Cheshire West and Chester Council has pledged to phase out the use of single-use plastics while encouraging residents and businesses to follow their example.
BBC1’s Blue Planet 2 brought home the impact on wildlife of eight million tonnes of plastic being dumped in the oceans every year.
The motion passed stated: “This council will play its part by encouraging licensees, businesses and organisations in the borough to stop using plastic single-use drinking straws and plastic food and drink containers, and wherever possible to replace them with alternatives.”
It added: “This council will use the Places Overview and Scrutiny task and finish group for the borough’s waste review to investigate how we can further improve the recycling of single-use plastics ourselves. This council resolves to phase out the use of single-use plastics, to be identified in the task and finish group, in our council buildings, as soon as reasonably possible.”
But this commitment to action across the borough was not without a squabble as the political parties aim to persuade voters their side has the best environmental credentials.
The original motion was laid down by the Tories but only related to banning single-use plastic drinking straws in line with a local campaign started by Conservative Dr Christian Dunn and now publicly backed by environment secretary Michael Gove.
Asked about the reason for this opposition, Gareth Parker, the Conservative North West regional press officer, said: “I think the story here is the fact that the environment secretary is backing a fantastic campaign, which is being supported by a number of non-political groups, including Friends of the Earth and has now even been taken up by the London Evening Standard, who are running their own campaign to make the capital straw free.”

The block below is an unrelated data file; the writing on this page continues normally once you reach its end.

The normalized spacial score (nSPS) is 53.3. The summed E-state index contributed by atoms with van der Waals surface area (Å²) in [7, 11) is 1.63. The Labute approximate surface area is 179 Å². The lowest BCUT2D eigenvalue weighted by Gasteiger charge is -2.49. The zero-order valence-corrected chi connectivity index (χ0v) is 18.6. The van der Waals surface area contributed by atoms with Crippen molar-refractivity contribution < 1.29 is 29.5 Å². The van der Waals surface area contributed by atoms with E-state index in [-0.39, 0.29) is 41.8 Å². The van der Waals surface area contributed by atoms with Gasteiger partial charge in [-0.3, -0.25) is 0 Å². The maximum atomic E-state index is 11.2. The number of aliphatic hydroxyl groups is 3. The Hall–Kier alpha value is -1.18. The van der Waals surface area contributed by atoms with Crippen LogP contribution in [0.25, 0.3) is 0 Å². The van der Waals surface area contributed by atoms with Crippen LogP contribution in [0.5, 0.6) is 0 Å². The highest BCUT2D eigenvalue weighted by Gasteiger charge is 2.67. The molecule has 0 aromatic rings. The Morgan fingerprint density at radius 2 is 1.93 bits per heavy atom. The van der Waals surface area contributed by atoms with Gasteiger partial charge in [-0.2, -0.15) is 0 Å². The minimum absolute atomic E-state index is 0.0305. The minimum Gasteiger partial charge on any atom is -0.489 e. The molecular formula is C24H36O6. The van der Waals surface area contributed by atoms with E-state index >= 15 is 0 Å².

The Conservative Party nationally is making overtures in the direction of green-minded voters led from the front by prime minister Theresa May who hopes the strategy will win over young voters who deserted the Tories at the 2017 general election . But the Conservatives have been accused of blowing ‘hot and cold’ on the environment over the years.
Arguably this inconsistency was highlighted locally when the Tories used their majority on City of Chester Charter Trustees to decide the Deputy Lord Mayor of Chester should be driven around in a traditional Jaguar. Those on the Labour side had wanted to make sure the civic car was a petrol-electric hybrid in harmony with the council’s evolving low emission strategy aimed at cutting pollution.
Then in a surprise move last week, it was two Conservative councillors who leapt in to be the first to oppose a fracking company’s planning application to carry out further tests at its existing well at Portside North, Ellesmere Port , even though the 2017 Tory manifesto supported fracking at a national level providing there was public support.
However, Cllr Jill Houlbrook (Con, Upton) denied a political motive in moving refusal at the planning committee when she said: “It’s a planning application. It’s not an application that has got anything to do with politics and it’s not an application about what might happen in future.
"On planning we always have to bear that in mind. We have to make a decision on what’s in front of us at the time of making the decision.
“But you know sometimes, chair, you get an application that comes in front of you and it just feels wrong.”